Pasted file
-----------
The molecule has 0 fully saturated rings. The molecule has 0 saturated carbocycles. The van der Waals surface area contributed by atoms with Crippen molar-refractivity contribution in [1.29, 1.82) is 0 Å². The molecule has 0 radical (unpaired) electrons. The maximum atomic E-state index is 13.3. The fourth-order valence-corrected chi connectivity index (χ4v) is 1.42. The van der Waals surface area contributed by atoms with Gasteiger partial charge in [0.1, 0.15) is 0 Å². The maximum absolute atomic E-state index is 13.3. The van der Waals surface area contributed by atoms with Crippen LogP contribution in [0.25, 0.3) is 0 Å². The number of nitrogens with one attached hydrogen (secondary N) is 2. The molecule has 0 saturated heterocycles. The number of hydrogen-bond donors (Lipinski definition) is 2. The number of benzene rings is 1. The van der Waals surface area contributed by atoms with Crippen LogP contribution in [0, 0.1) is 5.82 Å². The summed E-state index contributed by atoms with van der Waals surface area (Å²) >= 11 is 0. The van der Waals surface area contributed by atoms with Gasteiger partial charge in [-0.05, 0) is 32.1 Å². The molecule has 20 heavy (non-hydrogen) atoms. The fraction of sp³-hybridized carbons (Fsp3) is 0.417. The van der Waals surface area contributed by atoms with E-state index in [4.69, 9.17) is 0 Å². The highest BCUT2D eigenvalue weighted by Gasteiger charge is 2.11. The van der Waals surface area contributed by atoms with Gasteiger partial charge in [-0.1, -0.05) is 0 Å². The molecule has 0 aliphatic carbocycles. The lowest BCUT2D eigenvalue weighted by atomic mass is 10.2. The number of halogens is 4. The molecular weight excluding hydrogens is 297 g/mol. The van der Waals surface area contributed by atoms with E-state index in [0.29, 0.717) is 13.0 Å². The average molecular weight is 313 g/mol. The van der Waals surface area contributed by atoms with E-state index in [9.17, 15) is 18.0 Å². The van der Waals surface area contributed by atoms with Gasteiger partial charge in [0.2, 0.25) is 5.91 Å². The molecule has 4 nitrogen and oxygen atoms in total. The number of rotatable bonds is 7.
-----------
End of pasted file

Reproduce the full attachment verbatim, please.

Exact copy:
The molecule has 0 fully saturated rings. The molecule has 0 saturated carbocycles. The van der Waals surface area contributed by atoms with Crippen molar-refractivity contribution in [1.29, 1.82) is 0 Å². The molecule has 0 radical (unpaired) electrons. The maximum atomic E-state index is 13.3. The fourth-order valence-corrected chi connectivity index (χ4v) is 1.42. The van der Waals surface area contributed by atoms with Gasteiger partial charge in [0.1, 0.15) is 0 Å². The maximum absolute atomic E-state index is 13.3. The van der Waals surface area contributed by atoms with Crippen LogP contribution in [0.25, 0.3) is 0 Å². The number of nitrogens with one attached hydrogen (secondary N) is 2. The molecule has 0 saturated heterocycles. The number of hydrogen-bond donors (Lipinski definition) is 2. The number of benzene rings is 1. The van der Waals surface area contributed by atoms with Crippen LogP contribution in [0, 0.1) is 5.82 Å². The summed E-state index contributed by atoms with van der Waals surface area (Å²) >= 11 is 0. The van der Waals surface area contributed by atoms with Gasteiger partial charge in [-0.05, 0) is 32.1 Å². The molecule has 20 heavy (non-hydrogen) atoms. The fraction of sp³-hybridized carbons (Fsp3) is 0.417. The van der Waals surface area contributed by atoms with E-state index in [4.69, 9.17) is 0 Å². The highest BCUT2D eigenvalue weighted by Gasteiger charge is 2.11. The van der Waals surface area contributed by atoms with Gasteiger partial charge in [-0.1, -0.05) is 0 Å². The molecule has 0 aliphatic carbocycles. The lowest BCUT2D eigenvalue weighted by atomic mass is 10.2. The number of halogens is 4. The molecular weight excluding hydrogens is 297 g/mol. The van der Waals surface area contributed by atoms with E-state index in [0.29, 0.717) is 13.0 Å². The average molecular weight is 313 g/mol. The van der Waals surface area contributed by atoms with E-state index in [9.17, 15) is 18.0 Å². The van der Waals surface area contributed by atoms with Gasteiger partial charge in [0.2, 0.25) is 5.91 Å². The molecule has 4 nitrogen and oxygen atoms in total. The number of rotatable bonds is 7.